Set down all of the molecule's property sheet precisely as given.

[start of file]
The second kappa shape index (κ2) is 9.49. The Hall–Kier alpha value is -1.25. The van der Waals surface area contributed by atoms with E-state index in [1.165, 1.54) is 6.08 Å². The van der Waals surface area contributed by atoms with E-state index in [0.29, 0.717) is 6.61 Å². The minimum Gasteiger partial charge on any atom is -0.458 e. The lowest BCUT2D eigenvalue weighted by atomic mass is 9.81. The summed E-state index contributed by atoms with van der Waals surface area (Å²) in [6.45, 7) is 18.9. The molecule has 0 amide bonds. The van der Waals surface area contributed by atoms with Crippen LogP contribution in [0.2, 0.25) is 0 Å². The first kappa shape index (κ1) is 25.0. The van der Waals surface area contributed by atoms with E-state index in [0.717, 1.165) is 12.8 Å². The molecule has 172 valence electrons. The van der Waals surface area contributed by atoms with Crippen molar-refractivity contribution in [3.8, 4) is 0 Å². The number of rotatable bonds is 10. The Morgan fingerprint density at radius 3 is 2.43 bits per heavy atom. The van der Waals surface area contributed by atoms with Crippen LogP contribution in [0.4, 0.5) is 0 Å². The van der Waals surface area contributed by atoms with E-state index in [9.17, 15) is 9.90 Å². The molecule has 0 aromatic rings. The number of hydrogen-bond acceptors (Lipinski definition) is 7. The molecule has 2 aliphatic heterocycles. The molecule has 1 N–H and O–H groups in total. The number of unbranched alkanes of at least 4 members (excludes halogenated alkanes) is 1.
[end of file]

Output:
The second kappa shape index (κ2) is 9.49. The Hall–Kier alpha value is -1.25. The van der Waals surface area contributed by atoms with E-state index in [1.165, 1.54) is 6.08 Å². The van der Waals surface area contributed by atoms with E-state index in [0.29, 0.717) is 6.61 Å². The minimum Gasteiger partial charge on any atom is -0.458 e. The lowest BCUT2D eigenvalue weighted by atomic mass is 9.81. The summed E-state index contributed by atoms with van der Waals surface area (Å²) in [6.45, 7) is 18.9. The molecule has 0 amide bonds. The van der Waals surface area contributed by atoms with Crippen LogP contribution in [0.2, 0.25) is 0 Å². The first kappa shape index (κ1) is 25.0. The van der Waals surface area contributed by atoms with E-state index in [0.717, 1.165) is 12.8 Å². The molecule has 172 valence electrons. The van der Waals surface area contributed by atoms with Crippen molar-refractivity contribution in [3.8, 4) is 0 Å². The number of rotatable bonds is 10. The Morgan fingerprint density at radius 3 is 2.43 bits per heavy atom. The van der Waals surface area contributed by atoms with Crippen LogP contribution in [0.4, 0.5) is 0 Å². The van der Waals surface area contributed by atoms with E-state index in [9.17, 15) is 9.90 Å². The molecule has 0 aromatic rings. The number of hydrogen-bond acceptors (Lipinski definition) is 7. The molecule has 2 aliphatic heterocycles. The molecule has 1 N–H and O–H groups in total. The number of unbranched alkanes of at least 4 members (excludes halogenated alkanes) is 1.